5. The apparatus as defined in claim 4 further comprising a second layer of dielectric material coupled between the second radiative patch and the ground element.
6. The apparatus as defined in claim 3 further comprising a radio frequency identification circuit coupled to both the first and second radiative patches, and when an interrogating signal is incident upon at least one of the radiative patches, the radio frequency identification circuit responds with a value.
7. The apparatus as defined in claim 6 wherein the radio frequency identification circuit responds with the value by selective detuning of at least one of the radiative patches.
8. The apparatus as defined in claim 3 wherein the first radiative patch comprises a centroid axis normal to a plane defined by the first radiative patch; and wherein the second radiative patch comprises a centroid axis normal to a plane defined by the second radiative patch and substantially coaxial with the centroid axis of the first radiative patch.
9. A system comprising:
a first means for receiving and sending electromagnetic waves;
a second means for receiving and sending electromagnetic waves, the first and second means for receiving sharing an internally disposed means for insertion of a driving signal; and
a means for limiting directionality of electromagnetic waves, the means for limiting being disposed between the first and second means for receiving, and the means for limiting being electrically isolated from the first and second means for receiving;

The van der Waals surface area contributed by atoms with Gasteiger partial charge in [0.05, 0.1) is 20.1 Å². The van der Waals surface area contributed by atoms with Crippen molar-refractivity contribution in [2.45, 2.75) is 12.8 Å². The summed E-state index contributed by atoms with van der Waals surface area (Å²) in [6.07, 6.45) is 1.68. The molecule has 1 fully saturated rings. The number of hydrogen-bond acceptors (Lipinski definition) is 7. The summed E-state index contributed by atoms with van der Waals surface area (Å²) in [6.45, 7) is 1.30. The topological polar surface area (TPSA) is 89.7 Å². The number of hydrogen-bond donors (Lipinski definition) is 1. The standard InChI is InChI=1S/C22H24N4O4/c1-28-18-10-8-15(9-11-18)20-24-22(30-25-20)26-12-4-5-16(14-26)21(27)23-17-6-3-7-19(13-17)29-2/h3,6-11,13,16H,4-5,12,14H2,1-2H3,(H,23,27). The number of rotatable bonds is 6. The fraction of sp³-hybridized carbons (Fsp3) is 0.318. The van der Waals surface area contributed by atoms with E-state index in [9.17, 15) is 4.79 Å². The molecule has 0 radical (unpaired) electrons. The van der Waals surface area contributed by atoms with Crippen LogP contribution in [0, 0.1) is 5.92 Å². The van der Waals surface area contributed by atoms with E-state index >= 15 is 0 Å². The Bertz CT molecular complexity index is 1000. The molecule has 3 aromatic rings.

wherein the first and second means for receiving are each configured to be driven at the means for insertion with a radio frequency signal.
10. The system as defined in claim 9 further comprising:
a first means for responding to interrogating signals, the first means for responding coupled to the first means for receiving; and
a second means for responding to interrogating signals, the second means for responding coupled to the second means for receiving.
11. The system as defined in claim 10 wherein the first and second means for responding, in response to interrogating signals, one or more selected from the group consisting of: respond identically; or respond such that the first means for receiving is distinguishable from the second means for receiving.
12. The system as defined in claim 9 further comprising a means for responding to interrogating signals, the means for responding coupled to both the first and second means for receiving.
Description
BACKGROUND

1. Field